Don't miss these 6 farm-to-fork restaurants
With fertile fields and friendly farms that provide outstanding produce, meat, poultry, eggs and a range of other natural food products, Indiana offers a bounty of culinary inspiration for restaurants that excel at farm-to-table cuisine. Set a course for these Northern Indiana eateries, and bring an appetite.
Corndance Tavern, 4725 Grape Road, Mishawaka, 574-217-7584
Corndance offers the opportunity to experience fine farm-to-fork food. Co-owner Tammy Pesek explains that the restaurant accomplishes its farm-to-table mission by building relationships with local vendors, farmers and markets.
“Knowing where your food is coming from is something everyone is concerned about,” she said. “We try to source everything within 100 miles of our restaurant. We visit an Amish-run produce auction weekly, we have several local farms who supply us, and we have our own bison ranch at Rooster Hill Farm in Argos.”
Not surprisingly, bison dishes are a main attraction on the eclectic menu, especially the meatloaf stuffed with spinach and cheese, then topped with a bourbon shallot demi-glace. Diners also should make time for a pint of local beer at Evil Czech Brewery, or explore the majestic University of Notre Dame campus in nearby South Bend.
Valley Kitchen & Bar
55 Franklin St., Valparaiso; 219-531-8888; eatvalley.com
At this welcoming Valparaiso eatery, owners Cory and Blair Muro believe that the best food you can eat is the food that’s grown closest to you.
“We source as much product locally as we can, from booze to bread,” said Blair Muro. Valley’s Modern American dinner menu showcases tasty seasonal creations such as fried green tomatoes, sweet corn linguini, barbecued Indiana salmon and a cowboy cut pork chop. Hoping to expand their business later this year, the Muros maintain the casual yet classy vibe they’ve created at Valley by featuring repurposed furniture and fixtures in the dining room. The Inn at Aberdeen a few miles away makes a good spot to hole up for the night, and rumor has it, Valparaiso’s Central Park will be adding an ice skating rink this winter.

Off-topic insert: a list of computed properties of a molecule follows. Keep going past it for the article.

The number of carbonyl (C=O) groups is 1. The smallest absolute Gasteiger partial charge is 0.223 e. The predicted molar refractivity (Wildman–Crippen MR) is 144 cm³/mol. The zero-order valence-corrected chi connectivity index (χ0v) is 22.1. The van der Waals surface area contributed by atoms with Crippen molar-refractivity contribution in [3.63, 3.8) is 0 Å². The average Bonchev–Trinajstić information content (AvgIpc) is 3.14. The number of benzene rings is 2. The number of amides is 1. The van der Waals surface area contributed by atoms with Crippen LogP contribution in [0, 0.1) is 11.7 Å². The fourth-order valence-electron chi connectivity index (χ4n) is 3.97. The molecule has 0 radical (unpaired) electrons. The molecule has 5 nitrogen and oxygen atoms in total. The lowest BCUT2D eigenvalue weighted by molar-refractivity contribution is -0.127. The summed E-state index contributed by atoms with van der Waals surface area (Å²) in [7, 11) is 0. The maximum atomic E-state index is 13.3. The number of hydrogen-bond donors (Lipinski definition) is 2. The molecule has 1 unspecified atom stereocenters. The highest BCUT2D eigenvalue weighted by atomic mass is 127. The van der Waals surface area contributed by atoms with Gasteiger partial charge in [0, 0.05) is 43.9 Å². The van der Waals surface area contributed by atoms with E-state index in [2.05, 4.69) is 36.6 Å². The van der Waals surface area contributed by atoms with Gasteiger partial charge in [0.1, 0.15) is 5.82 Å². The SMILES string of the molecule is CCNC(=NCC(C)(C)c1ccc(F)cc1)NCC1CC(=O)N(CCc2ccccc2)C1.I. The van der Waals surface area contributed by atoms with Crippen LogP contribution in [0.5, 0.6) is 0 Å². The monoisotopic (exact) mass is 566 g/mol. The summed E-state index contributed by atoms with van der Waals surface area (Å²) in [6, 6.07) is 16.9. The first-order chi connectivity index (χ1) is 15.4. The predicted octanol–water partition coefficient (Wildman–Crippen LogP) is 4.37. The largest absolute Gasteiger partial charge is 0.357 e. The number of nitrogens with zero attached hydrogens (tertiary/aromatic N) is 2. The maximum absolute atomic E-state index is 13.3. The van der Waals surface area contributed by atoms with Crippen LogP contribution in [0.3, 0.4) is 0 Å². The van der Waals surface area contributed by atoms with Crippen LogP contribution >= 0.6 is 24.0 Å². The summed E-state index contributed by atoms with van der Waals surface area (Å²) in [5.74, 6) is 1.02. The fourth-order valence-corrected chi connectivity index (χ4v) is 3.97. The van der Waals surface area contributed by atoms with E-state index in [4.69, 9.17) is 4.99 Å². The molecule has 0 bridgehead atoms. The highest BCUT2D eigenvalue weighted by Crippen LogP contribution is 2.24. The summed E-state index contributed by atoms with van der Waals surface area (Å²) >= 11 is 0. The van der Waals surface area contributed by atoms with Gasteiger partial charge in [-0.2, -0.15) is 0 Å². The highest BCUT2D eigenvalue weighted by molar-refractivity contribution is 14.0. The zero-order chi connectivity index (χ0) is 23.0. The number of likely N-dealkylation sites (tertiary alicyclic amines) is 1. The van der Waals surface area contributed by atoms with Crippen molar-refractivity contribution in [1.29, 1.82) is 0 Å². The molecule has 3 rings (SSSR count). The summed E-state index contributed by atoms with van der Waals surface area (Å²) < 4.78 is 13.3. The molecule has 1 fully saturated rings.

Spire Farm-to-Fork Cuisine
299 W. Johnson Road, La Porte; 219-575-7272; spirefarmtofork.com
At upscale-casual Spire, customers can rest assured knowing everything on their plates has been made from scratch in the restaurant’s kitchen. Owner Brad Hindsley wouldn’t have it any other way, supporting as many local providers as possible, right down to the art he hangs on the walls.
Spire takes the farm-to-table concept seriously; Hindsley sources 95 percent of the products for his Contemporary American culinary repertoire from regional farmers and growers.
“There are maybe 10 items we source from outside a 250-mile radius, and those are things like spices, olive oil, chocolate and seafood,” he said.
Hindsley enjoys showcasing seasonal ingredients, customers insist on keeping several signature items on the menu year-round, including a porcini-crusted ribeye, a boneless half chicken, and the top-selling Spire BLT with candied bacon, tomato jam, mixed greens and garlic aioli. Visitors can work off their meals with water recreation on La Porte’s scenic lakes; the Arbor Hill Inn right next door offers a gracious place to stay.
1101 E. Canal St., Winona Lake; 574-269-1226; ceruleanrestaurant.com
Tucked inside a cedar bungalow, Cerulean cuts a dashing figure with a Mid-Century Modern vibe and local art. For chef-owner Caleb France, farm-to-table isn’t just a trend, it’s standard operating procedure.
“What that means specifically is having symbiotic relationships with farmers and being involved,” he explains. “We go to the farm and start the conversation of what can we buy to help their farms succeed. In the spring, summer and fall, 99 percent of our food is local — especially proteins.”
The only thing France doesn’t source locally is seafood, which he acquires from the East and West Coasts (and sometimes Hawaii) for his sushi offerings and a full crudo bar. Cerulean’s Bento box-style lunches make mid-day dining feel fresh; in the evenings, the menu turns decidedly modern Midwestern with chicken, pork, beef and duck entrees.
It’s easy to spend an entire night or weekend discovering Winona Lake’s adorable boutiques and galleries, and overnighting in quaint B&Bs such as the Blue Heron or Chestnut House.
505 S. Main St., Elkhart; 574-355-3355; artisanelkhart.com
With 30 years of restaurant experience to draw upon, Artisan owner Kurt Janowsky has finally been able to create the restaurant of his dreams here in downtown Elkhart. Using ingredients sourced from local and regional farms, Janowsky manages to produce a stunning array of modern French-inspired cuisine.
“It’s pretty simple — we use Indiana chicken, pork and bison; the beef for our burgers, brisket and shortribs is from Indiana and Illinois; and the perch and trout are from Michigan, Ohio or Wisconsin,” he said. “We also have smoked duck nachos with duck from Indiana, and Indiana pork back ribs braised in Indiana-made Triple XXX root beer.”
The artfully arranged plates are a perfect match for an elegant dining room defined by exposed brick walls and banquette seating. Janowsky says hasn’t found the “right” art yet, but is still looking. Before an Artisan dinner, work up an appetite by exploring Elkhart’s beautiful downtown and its treasure trove of shopping, entertainment and small-town charm.
— Amy Lynch, Tribune Content Solutions
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